Jonathan Brady/PA Wire

Church-run food bank network hands out 'record number' of emergency parcels

A record near-1.6 million emergency supplies have been handed out by church-run food banks in the past year, with a third going to children, figures reveal.

The Trussell Trust said the number of three-day supplies given out across the UK had "soared" by 73 per cent in the past five years.

The main reasons for people turning to a food bank were benefits not covering the cost of living, or delays in payment of benefits, said the Christian trust.

 

Almost half (49 per cent) of food bank referrals made due to a delay in benefits being paid in UK were linked to Universal Credit, according to the charity.

It said the Government should end the five-week wait for a first UC payment to help reduce reliance on food banks.

The number of food parcels handed out at the trust's 1,200 sites totalled 1,583,668 in the year to March, a near-20 per cent increase on the previous twelve months, and the most since the charity opened 20 years ago.

 

The trust's chief executive, Emma Revie, said: "What we are seeing year upon year is more and more people struggling to eat because they simply cannot afford food. This is not right.

"We know this situation can be fixed - that's why we're campaigning to create a future where no-one needs a food bank.

"Our benefits system is supposed to protect us all from being swept into poverty. Universal Credit should be part of the solution but currently the five-week wait is leaving many without enough money to cover the basics.

"As a priority, we're urging the Government to end the wait for Universal Credit to ease the pressure on thousands of households.

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"Ultimately, it's unacceptable that anyone should have to use a food bank in the first place.

"No charity can replace the dignity of having financial security. That's why, in the long term, we're urging the Government to ensure benefit payments reflect the true cost of living and work is secure, paying the real living wage, to help ensure we are all anchored from poverty."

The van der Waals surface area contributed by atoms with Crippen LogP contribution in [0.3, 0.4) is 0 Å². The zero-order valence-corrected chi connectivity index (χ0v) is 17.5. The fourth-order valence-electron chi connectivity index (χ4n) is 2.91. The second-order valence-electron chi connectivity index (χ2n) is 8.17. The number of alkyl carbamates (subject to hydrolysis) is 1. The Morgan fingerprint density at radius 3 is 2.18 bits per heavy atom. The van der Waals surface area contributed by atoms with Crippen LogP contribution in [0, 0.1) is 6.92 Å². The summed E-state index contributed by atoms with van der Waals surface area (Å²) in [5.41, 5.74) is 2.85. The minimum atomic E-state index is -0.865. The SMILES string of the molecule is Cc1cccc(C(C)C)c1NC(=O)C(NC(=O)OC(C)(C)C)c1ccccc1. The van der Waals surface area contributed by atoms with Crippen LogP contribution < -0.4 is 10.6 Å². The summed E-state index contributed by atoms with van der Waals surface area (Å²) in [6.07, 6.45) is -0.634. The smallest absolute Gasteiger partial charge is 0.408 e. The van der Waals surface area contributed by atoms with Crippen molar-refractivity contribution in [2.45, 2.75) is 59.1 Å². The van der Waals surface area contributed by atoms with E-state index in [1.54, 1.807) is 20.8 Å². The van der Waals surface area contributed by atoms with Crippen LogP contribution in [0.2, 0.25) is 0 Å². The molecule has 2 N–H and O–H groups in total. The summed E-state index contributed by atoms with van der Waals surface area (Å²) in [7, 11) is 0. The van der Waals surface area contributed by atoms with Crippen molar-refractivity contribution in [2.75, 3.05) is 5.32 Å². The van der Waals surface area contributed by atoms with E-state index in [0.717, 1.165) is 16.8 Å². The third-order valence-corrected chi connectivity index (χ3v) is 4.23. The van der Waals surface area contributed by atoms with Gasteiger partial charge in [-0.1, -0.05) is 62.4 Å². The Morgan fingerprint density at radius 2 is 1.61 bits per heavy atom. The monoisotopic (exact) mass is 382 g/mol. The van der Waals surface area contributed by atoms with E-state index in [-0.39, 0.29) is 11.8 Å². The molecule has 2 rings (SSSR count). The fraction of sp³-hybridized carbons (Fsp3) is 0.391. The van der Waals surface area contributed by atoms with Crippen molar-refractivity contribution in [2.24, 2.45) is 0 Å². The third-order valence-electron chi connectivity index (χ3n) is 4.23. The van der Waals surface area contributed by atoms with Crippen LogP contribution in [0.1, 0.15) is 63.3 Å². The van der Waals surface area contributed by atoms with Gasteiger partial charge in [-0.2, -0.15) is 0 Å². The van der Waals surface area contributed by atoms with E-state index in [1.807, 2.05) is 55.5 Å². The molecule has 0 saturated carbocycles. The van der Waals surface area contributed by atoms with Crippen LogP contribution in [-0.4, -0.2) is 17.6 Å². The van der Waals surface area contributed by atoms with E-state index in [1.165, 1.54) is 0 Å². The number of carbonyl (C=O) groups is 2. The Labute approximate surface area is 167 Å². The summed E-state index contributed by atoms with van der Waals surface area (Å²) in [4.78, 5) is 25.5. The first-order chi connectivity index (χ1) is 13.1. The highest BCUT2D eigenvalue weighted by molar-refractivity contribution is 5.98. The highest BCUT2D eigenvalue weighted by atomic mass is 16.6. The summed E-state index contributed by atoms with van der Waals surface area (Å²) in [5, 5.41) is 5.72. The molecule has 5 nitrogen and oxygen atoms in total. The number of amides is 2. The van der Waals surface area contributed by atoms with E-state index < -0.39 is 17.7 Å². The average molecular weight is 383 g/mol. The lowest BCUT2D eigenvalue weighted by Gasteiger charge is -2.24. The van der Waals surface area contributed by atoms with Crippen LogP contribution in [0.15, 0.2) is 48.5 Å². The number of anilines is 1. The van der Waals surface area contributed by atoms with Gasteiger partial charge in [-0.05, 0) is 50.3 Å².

A Department for Work and Pensions spokesman said: "It is not true to say that people need to wait five weeks for their first payment. Universal Credit is available to claimants on day one.

"It also cannot be claimed that Universal Credit is driving the overall use of food banks or that benefit changes and delays are driving growth.

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"The Trust's own analysis shows a substantial fall in the share of parcels being issued due to benefit payment delays.

"The best route out of poverty is to help people into sustainable employment which, with record employment, we are doing.

"For those who need a safety net we have invested £10 billion into Universal Credit since 2016 alone, confirmed the benefits freeze will end next year and made changes to make Universal Credit fairer for women and families."

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Shadow work and pensions secretary Margaret Greenwood said: "The sharp rise in food bank use over the last year is shocking, and the need for emergency food parcels in one of the richest countries of the world is shameful. Nobody in our society should be forced to turn to food banks to survive.

"Despite ministers' attempts to explain away food bank use, the Trussell Trust is very clear that cuts to social security and the five-week wait for Universal Credit payments are key reasons for the rise."

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